To those who said Britain didn’t have the resources to intervene in Libya, let me just say this.
We deployed 8 Typhoons in Libya.
We’ve got 72, with more on the way
We deployed 16 of 136 Tornadoes and 5 of our 67 attack helicopters
This operation was well within our capabilities...
...and will remain so.
To those who question the Strategic Defence and Security Review let me tell you....
...those of us responsible for it didn’t spend a single day of the Libya campaign wishing we had taken things more slowly.
On the contrary, Libya underlined the need for us to reshape our armed forces as rapidly as possible.
Fewer main battle tanks, more drones, more helicopters, more transport aircraft.
We are going to need a different kind of military to meet different kinds of threat.
Deployment of our military brings me directly to Afghanistan.
Ten years after 9/11, and after 385 of our servicemen and women have given their lives, the whole country wants to know the answers to two questions.
Why are we still in Afghanistan?
And for how much longer?
Let me answer.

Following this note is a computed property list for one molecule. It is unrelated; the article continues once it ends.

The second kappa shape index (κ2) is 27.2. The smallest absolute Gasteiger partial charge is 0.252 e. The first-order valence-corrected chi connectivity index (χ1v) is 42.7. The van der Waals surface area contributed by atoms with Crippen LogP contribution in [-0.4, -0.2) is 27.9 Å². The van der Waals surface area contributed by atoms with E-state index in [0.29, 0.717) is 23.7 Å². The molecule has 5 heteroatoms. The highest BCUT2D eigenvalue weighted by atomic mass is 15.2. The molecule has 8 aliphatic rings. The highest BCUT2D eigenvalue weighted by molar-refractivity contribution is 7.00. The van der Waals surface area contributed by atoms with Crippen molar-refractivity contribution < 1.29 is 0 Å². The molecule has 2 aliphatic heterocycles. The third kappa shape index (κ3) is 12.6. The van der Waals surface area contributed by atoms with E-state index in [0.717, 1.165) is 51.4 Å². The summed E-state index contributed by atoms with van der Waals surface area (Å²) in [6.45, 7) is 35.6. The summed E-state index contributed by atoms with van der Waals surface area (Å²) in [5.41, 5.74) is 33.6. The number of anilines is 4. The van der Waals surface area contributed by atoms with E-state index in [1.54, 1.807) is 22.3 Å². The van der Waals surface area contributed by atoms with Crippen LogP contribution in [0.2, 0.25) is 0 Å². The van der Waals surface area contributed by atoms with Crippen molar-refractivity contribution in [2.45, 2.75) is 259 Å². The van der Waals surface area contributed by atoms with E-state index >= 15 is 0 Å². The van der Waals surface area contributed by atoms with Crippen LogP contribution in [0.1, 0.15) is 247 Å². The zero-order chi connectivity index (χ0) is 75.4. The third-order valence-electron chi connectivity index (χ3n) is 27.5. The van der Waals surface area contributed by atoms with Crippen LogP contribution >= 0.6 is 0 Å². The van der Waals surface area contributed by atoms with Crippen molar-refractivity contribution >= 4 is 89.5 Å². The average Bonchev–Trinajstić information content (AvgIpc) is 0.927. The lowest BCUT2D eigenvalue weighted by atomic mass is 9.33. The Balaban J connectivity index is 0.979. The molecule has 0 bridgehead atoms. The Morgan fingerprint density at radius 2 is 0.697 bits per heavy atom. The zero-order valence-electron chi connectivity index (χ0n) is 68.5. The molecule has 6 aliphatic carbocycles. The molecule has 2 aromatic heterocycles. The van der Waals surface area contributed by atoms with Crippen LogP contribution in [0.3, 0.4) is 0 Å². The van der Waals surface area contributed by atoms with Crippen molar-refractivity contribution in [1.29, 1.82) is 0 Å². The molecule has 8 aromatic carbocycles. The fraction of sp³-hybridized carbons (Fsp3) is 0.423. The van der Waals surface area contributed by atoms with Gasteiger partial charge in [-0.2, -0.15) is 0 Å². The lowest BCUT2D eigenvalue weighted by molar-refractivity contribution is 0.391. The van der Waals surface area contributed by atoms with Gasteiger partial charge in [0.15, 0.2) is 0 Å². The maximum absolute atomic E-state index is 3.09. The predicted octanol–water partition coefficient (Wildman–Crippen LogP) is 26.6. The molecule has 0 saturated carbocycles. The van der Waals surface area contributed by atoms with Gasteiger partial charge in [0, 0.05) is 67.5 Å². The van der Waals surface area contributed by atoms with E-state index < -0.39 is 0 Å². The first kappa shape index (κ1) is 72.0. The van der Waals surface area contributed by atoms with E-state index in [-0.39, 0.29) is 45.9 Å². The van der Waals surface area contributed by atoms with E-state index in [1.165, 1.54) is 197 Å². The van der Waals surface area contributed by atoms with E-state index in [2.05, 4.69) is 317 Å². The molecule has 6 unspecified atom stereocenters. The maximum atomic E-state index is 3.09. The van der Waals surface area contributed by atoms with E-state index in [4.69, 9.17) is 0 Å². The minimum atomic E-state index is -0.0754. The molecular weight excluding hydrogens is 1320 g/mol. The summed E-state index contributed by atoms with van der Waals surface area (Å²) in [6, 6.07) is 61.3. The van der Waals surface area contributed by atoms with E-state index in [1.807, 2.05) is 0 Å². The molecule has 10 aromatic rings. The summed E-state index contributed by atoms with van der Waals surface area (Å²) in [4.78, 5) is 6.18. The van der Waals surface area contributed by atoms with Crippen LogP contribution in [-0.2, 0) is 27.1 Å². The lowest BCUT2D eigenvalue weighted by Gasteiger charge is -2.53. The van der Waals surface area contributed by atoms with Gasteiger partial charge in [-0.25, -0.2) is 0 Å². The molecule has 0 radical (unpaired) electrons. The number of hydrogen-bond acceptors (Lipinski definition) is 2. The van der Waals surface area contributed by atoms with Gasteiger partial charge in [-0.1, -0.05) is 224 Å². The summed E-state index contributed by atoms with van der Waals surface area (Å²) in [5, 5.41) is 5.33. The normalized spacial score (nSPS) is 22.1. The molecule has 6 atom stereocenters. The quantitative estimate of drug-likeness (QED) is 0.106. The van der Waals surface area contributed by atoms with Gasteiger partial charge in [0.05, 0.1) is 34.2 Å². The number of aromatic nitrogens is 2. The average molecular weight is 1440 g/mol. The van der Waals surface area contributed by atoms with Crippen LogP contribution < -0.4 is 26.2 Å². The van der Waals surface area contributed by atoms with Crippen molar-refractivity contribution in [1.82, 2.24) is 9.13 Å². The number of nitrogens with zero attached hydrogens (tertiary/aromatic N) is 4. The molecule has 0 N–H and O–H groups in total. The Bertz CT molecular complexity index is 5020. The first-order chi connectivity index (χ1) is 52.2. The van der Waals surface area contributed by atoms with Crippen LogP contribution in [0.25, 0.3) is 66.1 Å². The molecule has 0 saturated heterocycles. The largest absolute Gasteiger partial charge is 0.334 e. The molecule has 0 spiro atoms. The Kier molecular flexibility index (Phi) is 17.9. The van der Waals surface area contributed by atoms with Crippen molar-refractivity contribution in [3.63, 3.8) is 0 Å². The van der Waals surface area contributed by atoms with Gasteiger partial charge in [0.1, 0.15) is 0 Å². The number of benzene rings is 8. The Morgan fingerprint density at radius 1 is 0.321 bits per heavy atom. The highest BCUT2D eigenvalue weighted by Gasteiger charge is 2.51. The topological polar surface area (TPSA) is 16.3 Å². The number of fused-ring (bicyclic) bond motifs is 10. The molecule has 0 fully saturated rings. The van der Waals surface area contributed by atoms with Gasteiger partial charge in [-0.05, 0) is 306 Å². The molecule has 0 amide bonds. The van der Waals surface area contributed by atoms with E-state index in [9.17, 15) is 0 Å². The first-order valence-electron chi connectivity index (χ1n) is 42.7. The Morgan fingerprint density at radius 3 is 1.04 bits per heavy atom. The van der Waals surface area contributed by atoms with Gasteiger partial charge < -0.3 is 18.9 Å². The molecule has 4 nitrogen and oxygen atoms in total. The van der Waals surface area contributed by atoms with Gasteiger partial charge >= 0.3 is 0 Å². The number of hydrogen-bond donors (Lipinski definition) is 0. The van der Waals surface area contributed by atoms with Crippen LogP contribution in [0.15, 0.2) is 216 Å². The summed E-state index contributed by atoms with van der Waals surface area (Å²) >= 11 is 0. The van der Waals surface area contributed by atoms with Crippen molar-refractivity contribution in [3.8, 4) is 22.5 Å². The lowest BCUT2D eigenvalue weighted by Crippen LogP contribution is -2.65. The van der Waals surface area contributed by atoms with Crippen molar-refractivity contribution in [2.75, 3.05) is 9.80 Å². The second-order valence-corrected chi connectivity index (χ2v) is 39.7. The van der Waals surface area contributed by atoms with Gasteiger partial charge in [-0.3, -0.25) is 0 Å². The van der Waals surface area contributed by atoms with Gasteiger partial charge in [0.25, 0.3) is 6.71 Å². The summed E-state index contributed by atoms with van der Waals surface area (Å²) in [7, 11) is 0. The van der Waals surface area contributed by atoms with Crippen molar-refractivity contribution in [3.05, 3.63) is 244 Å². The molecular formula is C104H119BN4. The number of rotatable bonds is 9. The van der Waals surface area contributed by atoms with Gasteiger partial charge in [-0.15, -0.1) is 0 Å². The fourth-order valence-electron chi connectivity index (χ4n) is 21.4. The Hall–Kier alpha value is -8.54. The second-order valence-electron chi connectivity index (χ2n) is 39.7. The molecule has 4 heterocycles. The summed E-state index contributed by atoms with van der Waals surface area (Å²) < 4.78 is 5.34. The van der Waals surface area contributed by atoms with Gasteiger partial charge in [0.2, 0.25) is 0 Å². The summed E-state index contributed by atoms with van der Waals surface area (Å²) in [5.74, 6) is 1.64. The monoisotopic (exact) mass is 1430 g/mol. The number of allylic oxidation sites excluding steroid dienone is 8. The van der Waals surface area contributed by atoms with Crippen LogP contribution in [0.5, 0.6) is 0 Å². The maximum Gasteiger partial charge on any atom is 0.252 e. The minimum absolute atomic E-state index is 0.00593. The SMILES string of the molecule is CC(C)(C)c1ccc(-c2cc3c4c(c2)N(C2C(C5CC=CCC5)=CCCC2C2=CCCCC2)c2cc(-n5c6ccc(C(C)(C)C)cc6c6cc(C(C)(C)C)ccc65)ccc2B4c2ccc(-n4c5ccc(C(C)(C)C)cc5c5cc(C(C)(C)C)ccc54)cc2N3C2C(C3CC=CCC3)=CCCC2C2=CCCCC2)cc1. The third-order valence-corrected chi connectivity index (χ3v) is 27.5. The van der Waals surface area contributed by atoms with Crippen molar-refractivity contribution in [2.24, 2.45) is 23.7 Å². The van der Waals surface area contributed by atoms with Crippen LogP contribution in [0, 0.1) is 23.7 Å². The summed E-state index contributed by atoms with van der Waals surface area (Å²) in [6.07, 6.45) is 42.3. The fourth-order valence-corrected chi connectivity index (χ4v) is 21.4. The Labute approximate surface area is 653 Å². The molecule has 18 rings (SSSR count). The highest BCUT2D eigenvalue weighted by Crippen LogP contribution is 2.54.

We are there to prevent Afghanistan from ever being used again as a base from which to launch attacks on this country or our allies.
Of course, people say you can’t make progress in Afghanistan without tackling terrorism and deep-seated problems in Pakistan.
And they are right.
That is why we are squeezing the problem of terrorism from both sides of the Durand line...
...and Al Qaeda has been seriously weakened with the death of Bin Laden and so many of its senior leadership in the Tribal belt of Pakistan.
Terrorism feeds on broken countries, so our response must go far beyond tackling the leadership of terrorist groups.
That’s why Pakistan is set to become the biggest recipient of British aid.
It’s also why we have been engaging at every level...
...not just politicians but security and military chiefs as well.
We are now reaching the point when the Afghans can secure their country for themselves.